Day 33 – Luke 6:20-49

Say What?

Luke 6:20-49

“But to you who are willing to listen, I say, love your enemies! Do good to those who hate you. Bless those who curse you. Pray for those who hurt you.” – Luke 6:27-28 NLT

Whenever I read some of the message of Jesus, I can almost hear those in His audience looking around at each other with confused looks on their faces, and shrugging their shoulders, as if to say, “What is He talking about?” Most of us have heard these messages a thousand times and we have grown used to them. But those in Jesus’ audience on the day He delivered these words would have been shocked at what they were hearing. Some of what He said probably sounded like nonsense. How in the world could the poor be blessed by God? For those in the crowd who were hungry because of a lack of food or funds, Jesus’ talk of blessing and satisfaction would have contradicted their experience. If you happened to be in sorrow that day due to the circumstances surrounding your life, having Jesus tell you that a time of laughter was on its way would have sounded hollow. Oh, and it gets better. “What blessings await you when people hate you and exclude you and mock you and curse you as evil because you follow the Son of Man. When that happens, be happy!” (Luke 6:22-23 NLT). Now let’s be honest. Think about just how ridiculous that sounds. Now imagine how it must have sounded to the common Jew sitting listening to Jesus speak that day. They were already hated, excluded, mocked and cursed in so many ways. Their own religious leaders looked down on them. Yet here is Jesus promising them more of the same if they would simply follow Him.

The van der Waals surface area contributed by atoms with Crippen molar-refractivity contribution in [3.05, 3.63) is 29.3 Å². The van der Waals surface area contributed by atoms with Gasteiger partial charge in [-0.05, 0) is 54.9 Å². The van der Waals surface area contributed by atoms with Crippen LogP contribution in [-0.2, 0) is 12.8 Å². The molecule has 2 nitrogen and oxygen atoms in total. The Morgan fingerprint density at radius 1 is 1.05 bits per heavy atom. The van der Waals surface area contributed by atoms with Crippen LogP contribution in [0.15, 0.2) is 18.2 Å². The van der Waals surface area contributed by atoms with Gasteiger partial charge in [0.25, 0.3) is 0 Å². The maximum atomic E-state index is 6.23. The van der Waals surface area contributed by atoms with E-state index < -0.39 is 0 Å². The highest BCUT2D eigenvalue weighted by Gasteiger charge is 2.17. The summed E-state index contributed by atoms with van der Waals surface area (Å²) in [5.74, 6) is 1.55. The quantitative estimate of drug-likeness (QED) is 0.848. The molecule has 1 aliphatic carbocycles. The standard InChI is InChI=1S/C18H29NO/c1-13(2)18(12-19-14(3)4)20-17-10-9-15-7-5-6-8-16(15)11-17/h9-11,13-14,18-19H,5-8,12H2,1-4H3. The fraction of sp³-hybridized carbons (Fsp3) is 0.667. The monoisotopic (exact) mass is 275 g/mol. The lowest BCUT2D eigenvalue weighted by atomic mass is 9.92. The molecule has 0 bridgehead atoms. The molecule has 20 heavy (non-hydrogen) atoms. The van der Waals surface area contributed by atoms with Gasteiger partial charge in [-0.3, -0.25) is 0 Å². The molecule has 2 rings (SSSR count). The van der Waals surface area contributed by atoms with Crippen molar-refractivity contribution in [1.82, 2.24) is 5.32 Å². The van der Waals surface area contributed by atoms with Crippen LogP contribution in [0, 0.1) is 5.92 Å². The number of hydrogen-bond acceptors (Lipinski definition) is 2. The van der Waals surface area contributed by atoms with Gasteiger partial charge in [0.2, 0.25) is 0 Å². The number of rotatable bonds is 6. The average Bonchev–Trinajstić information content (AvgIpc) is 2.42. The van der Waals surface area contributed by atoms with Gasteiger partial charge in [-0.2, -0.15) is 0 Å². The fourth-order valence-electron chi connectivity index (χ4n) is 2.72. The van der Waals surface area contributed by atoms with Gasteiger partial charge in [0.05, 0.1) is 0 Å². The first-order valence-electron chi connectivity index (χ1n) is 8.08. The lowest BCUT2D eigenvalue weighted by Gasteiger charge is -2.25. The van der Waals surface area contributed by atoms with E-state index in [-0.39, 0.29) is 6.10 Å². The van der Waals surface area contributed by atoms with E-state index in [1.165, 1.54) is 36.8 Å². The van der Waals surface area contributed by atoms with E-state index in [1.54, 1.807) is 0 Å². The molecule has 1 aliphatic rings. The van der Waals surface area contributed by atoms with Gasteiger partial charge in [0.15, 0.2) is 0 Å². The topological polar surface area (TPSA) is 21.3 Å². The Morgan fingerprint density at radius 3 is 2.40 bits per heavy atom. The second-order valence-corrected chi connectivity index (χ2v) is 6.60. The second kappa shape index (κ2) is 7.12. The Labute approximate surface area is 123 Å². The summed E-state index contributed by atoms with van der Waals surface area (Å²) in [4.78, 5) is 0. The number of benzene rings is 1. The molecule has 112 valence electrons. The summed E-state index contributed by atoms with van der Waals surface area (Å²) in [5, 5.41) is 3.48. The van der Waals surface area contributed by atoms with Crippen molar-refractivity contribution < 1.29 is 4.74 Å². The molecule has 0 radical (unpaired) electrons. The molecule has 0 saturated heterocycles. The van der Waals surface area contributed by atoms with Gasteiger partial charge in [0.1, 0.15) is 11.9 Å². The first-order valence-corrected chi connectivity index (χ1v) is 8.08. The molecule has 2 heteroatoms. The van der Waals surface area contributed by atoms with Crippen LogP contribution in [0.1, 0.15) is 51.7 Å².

Then Jesus really confused them. He began to contradict their long-held concepts regarding prosperity and righteousness. Their faith system had taught them that the blessings of God were materialistic in nature. To be wealthy and prosperous was a sure sign of God’s blessing. Yet Jesus pronounces a series of woes on the rich, fat and happy of His day. He paints a completely different picture on how to view these things. Basically, Jesus says that those who find their fulfillment, happiness and satisfaction in the things of this world, instead of in God, will someday be sorely disappointed. The tables will be turned. The justice of God will set all things right. This message would have been a shock to the system of His hearers. All they had been taught and believed would have been turned on its head by Jesus’ words.

And then He really rocked their boat by giving them a whole new way of relating to their enemies. For the Jews, enemies were everywhere. They were then, as they are now, a despised people. They were under the iron-fisted rule Rome. Their entire history had been one of constant wars, living as a conquered people, putting up with oppression, captivity and the degradation of living as little more than slaves in their own land. But Jesus tells them to love their enemies, to do good to those who hated them, to bless those who cursed them, to pray for those who hurt them. This was radical stuff. Not only that, it was impossible. These requirements would have seemed onerous and off-setting to the Jews in Jesus’ audience. His suggestion to turn the other cheek would have sounded ridiculous and repulsive to their middle eastern sensibilities.